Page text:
Does Access to Foreign Markets shape Internal Migration? Evidence from Brazil

Available from: 
July 2014
Paper author(s): 
Laura Hering (Erasmus School of Economics, Erasmus University Rotterdam, and Tinbergen Institute, the Netherlands)
Rodrigo Paillacar (University of Cergy-Pontoise, France)
Demographic Economics - Migration
Globalization - Trade

This paper investigates how internal migration is affected by Brazil's increased integration into the world economy. We analyze the impact of regional differences in access to foreign demand on sector-specific bilateral migration rates between the Brazilian states for the years 1995 to 2003. Using international trade data, we compute a foreign market access indicator at the sectoral level, which is exogenous to domestic migration. A higher foreign market access is associated with a higher local labor demand and attracts workers via two potential channels: higher wages and new job opportunities. Our results show that both channels play a significant role in internal migration. Further, we find a heterogeneous impact across industries, according to their comparative advantage on the world market. However, the impact of market access is robust only for low-educated workers. This finding is consistent with the fact that Brazil is exporting mainly goods that are intensive in unskilled labor.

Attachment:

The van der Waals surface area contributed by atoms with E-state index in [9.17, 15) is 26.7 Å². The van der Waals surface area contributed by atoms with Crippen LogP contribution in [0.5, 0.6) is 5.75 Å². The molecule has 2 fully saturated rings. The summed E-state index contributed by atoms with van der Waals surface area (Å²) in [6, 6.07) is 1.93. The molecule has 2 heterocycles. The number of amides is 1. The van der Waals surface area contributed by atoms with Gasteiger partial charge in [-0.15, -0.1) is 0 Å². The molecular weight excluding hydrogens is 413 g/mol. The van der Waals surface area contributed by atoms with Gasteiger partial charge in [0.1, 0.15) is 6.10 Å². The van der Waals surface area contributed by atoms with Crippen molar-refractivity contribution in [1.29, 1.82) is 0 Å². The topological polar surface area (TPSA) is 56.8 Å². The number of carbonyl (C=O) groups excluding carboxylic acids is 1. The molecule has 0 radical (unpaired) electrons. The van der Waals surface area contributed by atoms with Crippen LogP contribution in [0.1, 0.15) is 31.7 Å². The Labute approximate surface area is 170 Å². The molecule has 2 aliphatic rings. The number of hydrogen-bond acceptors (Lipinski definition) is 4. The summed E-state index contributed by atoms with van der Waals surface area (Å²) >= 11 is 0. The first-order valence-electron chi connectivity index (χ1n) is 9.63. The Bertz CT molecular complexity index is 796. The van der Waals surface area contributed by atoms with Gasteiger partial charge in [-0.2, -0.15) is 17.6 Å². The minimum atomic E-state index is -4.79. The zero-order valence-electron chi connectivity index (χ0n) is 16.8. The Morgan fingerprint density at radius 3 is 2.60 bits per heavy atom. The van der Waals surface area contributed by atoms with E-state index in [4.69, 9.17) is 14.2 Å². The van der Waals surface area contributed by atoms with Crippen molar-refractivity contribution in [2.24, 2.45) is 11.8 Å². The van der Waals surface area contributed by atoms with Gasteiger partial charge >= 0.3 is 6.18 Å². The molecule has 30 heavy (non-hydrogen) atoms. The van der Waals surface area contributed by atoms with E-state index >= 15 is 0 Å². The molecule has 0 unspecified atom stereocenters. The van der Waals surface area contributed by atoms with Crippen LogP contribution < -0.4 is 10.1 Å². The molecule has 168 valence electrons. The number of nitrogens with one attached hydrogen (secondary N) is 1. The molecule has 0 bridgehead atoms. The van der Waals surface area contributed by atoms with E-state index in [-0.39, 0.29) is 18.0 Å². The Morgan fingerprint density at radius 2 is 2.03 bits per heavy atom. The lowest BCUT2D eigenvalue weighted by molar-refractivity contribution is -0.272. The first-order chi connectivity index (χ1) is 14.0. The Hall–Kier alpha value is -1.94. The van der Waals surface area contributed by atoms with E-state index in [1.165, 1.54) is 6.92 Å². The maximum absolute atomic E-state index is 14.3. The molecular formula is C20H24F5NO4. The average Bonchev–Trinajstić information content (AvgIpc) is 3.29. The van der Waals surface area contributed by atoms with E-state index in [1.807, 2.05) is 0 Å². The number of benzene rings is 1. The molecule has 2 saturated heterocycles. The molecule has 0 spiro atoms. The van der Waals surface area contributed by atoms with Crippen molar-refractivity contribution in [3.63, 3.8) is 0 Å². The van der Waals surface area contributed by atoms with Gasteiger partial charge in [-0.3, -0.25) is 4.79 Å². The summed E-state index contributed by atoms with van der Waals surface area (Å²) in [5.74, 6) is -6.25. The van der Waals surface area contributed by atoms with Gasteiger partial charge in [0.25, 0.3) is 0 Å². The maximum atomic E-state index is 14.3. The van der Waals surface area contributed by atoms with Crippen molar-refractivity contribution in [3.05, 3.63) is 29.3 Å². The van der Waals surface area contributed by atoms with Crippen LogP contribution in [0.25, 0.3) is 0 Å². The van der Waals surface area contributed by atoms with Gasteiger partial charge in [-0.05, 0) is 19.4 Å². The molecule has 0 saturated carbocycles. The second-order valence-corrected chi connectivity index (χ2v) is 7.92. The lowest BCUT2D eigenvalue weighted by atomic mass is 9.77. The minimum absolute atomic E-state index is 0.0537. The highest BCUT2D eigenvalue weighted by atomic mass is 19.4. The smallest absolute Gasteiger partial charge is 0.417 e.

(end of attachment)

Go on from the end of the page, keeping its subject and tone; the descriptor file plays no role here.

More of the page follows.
Research section: 
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